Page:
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2000 Fall Foresight Gathering

(subject to many changes at any time)

Hotel Crowne Plaza Cabana, Palo Alto, California
September 8-10, 2000

In response to popular demand, we try to reserve at least half
of the weekend for informal discussion and Q&A, including
a continuous parallel track in the schmooze room for demos,
other toys, dealmaking, and/or whatever you want to do during
talks you'd like to skip out on.

What to bring (optional): laptop demos, favorite techie toys,
business plan, book draft, swimsuit. Not needed: suits and ties.

All talks are 20 minute lecture, 10 minute Q&A, followed
by a 15-minute informal schmooze down front with the speaker
or wherever we like

Friday, September 8
2 PM  

Optional event:
Informal seminar with Robert Grudin on "The Morality of Power"

4 PM  

Optional event:
Informal seminar with Vernor Vinge (event is filled)

6 PM  

Optional event:
Speakers and Fellows dinner, Bacchus Room

7-10 PM  

Registration   Reception
Snack on tapas, imbibe sangria, and enjoy live classical Spanish guitar as you find out what's happened with your fellow Senior Associates since last time: Did the company IPO or tank? Is the book finished? Still have that piercing?

8:00 PM  

Stop by the table staffed by Technanogy, corporate sponsor for this Gathering. They're the first nanotech incubator, so bring your technical proposals.

8:15 PM  

Foresight president Christine Peterson, advisor Ralph Merkle, and entrepreneur Gayle Pergamit lead the classic Newbie session—if this is your first Gathering, don't miss it. Oldbies welcome also; we could use your help in getting these folks up to speed fast.

10 PM  

In theory, now we should stop talking and go rest.

11 PM  

OK, now we really ought to go rest

12 AM  

Still up?—better have a Coke

September 9, Saturday morning
8 - 9 AM  

Continental breakfast, load up on caffeine to make up for the late night

9:00 AM  

Emcee Tom W. Bell and prez Chris Peterson kick off: Yes, the acceleration continues. Yes, it's somewhat intimidating. Yes, we can cope, and even thrive, if we play our cards right.

9:15 AM  

Ka-Ping Yee gets us oriented on what to expect over the coming bizarre decades. (After the Q&A, come chat with Ping directly during the 15-min schmooze break.)

10:00 AM  

Eric Drexler, Foresight chairman, gives his view on "How Things Look Today".

10:30 AM  

Caffeine and schmooze break

10:45 AM  

"Eclectical Engineer, Zennish ZScientist, and Peregrine Philosopher" Peter G. Neumann -- renowned expert on security, system survivability, reliability, fault tolerance, safety, systems-in-the-large, and risk avoidance -- gives us his views on, well, whatever he thinks we need to hear. If surviving Singularity is on your list of things to do, don't miss this talk.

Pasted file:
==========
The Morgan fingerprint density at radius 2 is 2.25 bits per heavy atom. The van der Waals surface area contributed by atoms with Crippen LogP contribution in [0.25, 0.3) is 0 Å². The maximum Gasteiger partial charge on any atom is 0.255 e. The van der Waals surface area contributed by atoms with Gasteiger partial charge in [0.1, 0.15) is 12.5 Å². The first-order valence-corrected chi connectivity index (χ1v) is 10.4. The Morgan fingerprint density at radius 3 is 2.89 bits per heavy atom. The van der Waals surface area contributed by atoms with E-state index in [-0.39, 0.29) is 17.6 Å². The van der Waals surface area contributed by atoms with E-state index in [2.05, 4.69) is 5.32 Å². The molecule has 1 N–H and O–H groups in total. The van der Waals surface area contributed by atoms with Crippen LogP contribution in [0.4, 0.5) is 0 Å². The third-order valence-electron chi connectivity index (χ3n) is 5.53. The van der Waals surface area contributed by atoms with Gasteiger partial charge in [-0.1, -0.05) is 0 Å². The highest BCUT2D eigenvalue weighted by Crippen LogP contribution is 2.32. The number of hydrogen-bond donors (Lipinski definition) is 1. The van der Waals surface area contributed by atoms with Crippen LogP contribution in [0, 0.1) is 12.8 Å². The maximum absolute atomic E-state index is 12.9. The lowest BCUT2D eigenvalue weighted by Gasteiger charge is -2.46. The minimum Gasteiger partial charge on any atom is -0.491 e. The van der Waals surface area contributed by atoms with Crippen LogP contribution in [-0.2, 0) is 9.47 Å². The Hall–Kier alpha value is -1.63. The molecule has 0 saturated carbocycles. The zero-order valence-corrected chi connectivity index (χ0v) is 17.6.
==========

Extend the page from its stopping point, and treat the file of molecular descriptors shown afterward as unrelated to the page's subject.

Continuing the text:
11:30 AM  

Jim Von Ehr, founder and CEO of Zyvex, sketches progress at the first company aimed at developing molecular nanotechnology. (Zyvex is hiriing, so bring your resume for Jim.)

Saturday afternoon
12:15 - 1:45 PM  

Lunch outdoors, or if we're incredibly unlucky, indoors. We debate the validity of the morning's assertions or just rest our brains, as desired.

1:45 PM  

Emcee extraordinare Tom W. Bell is, in his other life, a law professor. Last year he convinced us that copyright is not all it's cracked up to be, even if it is the law. This time he presents something that does deserve our support—Idea Futures—to which the law is not currently friendly. (Gee, Tom, you and law just don't seem to get along very well.)

2:30 PM  

One of the top ten law U.S. law firms, Foley & Lardner, is starting a nanotechnology division. Let's hear from the guy who initiated this, Tom Hartman, why he's so sure nanotech is the way of the future, and how those of us in the field can cope with the nastily complex legal environment. (Got confidential problems? Ask Tom after the Q&A.)

3:15 PM  

Economist and author David Friedman sketches the coming bifurcation between the physical world (lots of transparency) and the information world (lots of opaqueness) and how these opposing trends will affect our world as nanotech emerges.

3:45 PM  

Caffeine and schmooze break

4:00 PM  

Truly a crusader for freedom through technology, John Gilmore of the Electronic Frontier Foundation sees the coming nanotech revolution as a reason for working hard to get systemic problems solved now, before things get really screwed up. Let's hear his vision of how to muddle through and the payoff if we succeed.

4:45 PM  

Panel on Fixing "Intellectual Property": the IP system has gotten way out of hand. Scientific discoveries, business processes, and obvious "inventions" are being made into monopolies owned by the first entity with the chutzpah (and money) to apply for them and defend them in court. Those in this room are affected, but the Third World may be hurt more. What to do? Let's figure it out, or at least get started.